Why Blogs changed the Face of the Internet
The proliferation of online personal journals known as weblogs or more
commonly, blogs, has revolutionized the way people interact online and changed
the manner in which they consume information. Not only do people share the
mundane facts of their day-to-day lives (at times even their sex lives), but
they also vent their political opinions, raise money for charity, review books
and movies, draft short stories and novels, relate their travels, and give the
conventional news media a run for its money. The number of unique uses for blogs
is a great as the number of blogs themselves.
In 2004 a number of political bloggers were given press credentials at the
presidential nominating conventions of both major political parties. Since that
time more and more politicians have begun hosting their own blogs as a way to
interact with constituents. In addition, many reporters who covered the opening
days of the war in Iraq posted accounts of their exploits on personal journals
as well as filing stories with their news agencies. Today popular news programs
like PrimeTime Live have blogs that augment their programming material.
Normally blogs are updated on a regular basis with entries appearing in
chronological order, usually reverse. A number of free blog services make it
quite easy for the novice blogger to establish a presence on the web. Blogs from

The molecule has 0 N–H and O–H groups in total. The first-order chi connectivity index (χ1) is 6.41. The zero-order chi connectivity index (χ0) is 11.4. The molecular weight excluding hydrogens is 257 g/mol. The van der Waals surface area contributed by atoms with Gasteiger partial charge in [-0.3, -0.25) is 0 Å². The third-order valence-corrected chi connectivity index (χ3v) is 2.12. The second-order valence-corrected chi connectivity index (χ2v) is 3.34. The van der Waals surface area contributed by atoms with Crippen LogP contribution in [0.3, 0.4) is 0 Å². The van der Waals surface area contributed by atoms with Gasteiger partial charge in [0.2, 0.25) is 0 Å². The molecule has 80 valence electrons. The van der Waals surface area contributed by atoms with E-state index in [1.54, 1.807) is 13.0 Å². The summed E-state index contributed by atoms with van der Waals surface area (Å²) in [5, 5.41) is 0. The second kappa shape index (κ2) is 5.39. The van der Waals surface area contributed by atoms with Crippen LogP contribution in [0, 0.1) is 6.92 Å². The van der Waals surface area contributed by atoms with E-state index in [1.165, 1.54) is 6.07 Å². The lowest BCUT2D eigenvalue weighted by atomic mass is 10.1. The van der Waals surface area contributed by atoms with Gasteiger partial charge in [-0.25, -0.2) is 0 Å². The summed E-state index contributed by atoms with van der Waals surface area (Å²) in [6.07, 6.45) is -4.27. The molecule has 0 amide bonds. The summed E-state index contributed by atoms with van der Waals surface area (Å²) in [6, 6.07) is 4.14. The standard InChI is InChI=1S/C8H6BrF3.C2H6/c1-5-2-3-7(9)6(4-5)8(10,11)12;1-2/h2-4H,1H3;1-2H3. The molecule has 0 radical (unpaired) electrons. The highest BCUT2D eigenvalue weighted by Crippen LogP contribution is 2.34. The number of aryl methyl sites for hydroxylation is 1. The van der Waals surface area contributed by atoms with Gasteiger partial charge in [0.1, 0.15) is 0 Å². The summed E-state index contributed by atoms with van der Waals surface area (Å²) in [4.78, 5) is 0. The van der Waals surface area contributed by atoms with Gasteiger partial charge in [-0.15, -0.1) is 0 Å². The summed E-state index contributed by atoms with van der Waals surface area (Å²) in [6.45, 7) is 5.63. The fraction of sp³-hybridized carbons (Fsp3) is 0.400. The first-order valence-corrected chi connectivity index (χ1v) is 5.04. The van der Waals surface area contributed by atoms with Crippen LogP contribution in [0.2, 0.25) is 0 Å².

Blogger, LiveJournal, and EasyJournal fit into this category. Many people,
however, seek to customize their blogs with designs and content that fit their
personalities and interests.
Often in this scenario the blogger registers a domain name, pays for the
services of a web hosting company, and either installs and customizes the blog
software or hires a blog designer to do so. Software popular for this more
sophisticated application includes TypePad, Expression Engine, MoveableType, and
WordPress. (Note that WordPress is a free blog application but many designers
for hire create custom templates for this popular content engine.)
Blogs not only contain text entries, but link to other blogs and sites across
the web. Blogs may include photographs, video, and increasingly audio files,
often in a talk show format known as “podcasts,” a reference to the wildly
popular portable media player from Apple, the iPod. Podcasts have taken the
basic idea and format of blogs and moved them into the spoken word. Many
podcasters post transcripts or “show notes” of their program in conventional
blog format as well as making their downloadable “broadcasts” available.
With the availability of content management software that makes keeping a
website as easy as filling out a form and clicking a button, people who would
never have seen themselves having a web presence have joined online
in droves. Bloggers come from all sections of society and all age
groups from teenagers to octegenarians. Whether personal in nature or
politically themed, blogs have changed the online world in a decisive fashion
and continue to proliferate at a steady rate.
If you don't have a blog of your own, you should definitely consider starting
one. Possibilities are endless and shouldn't be neglected.
Kevin Dark is an Internet marketing expert.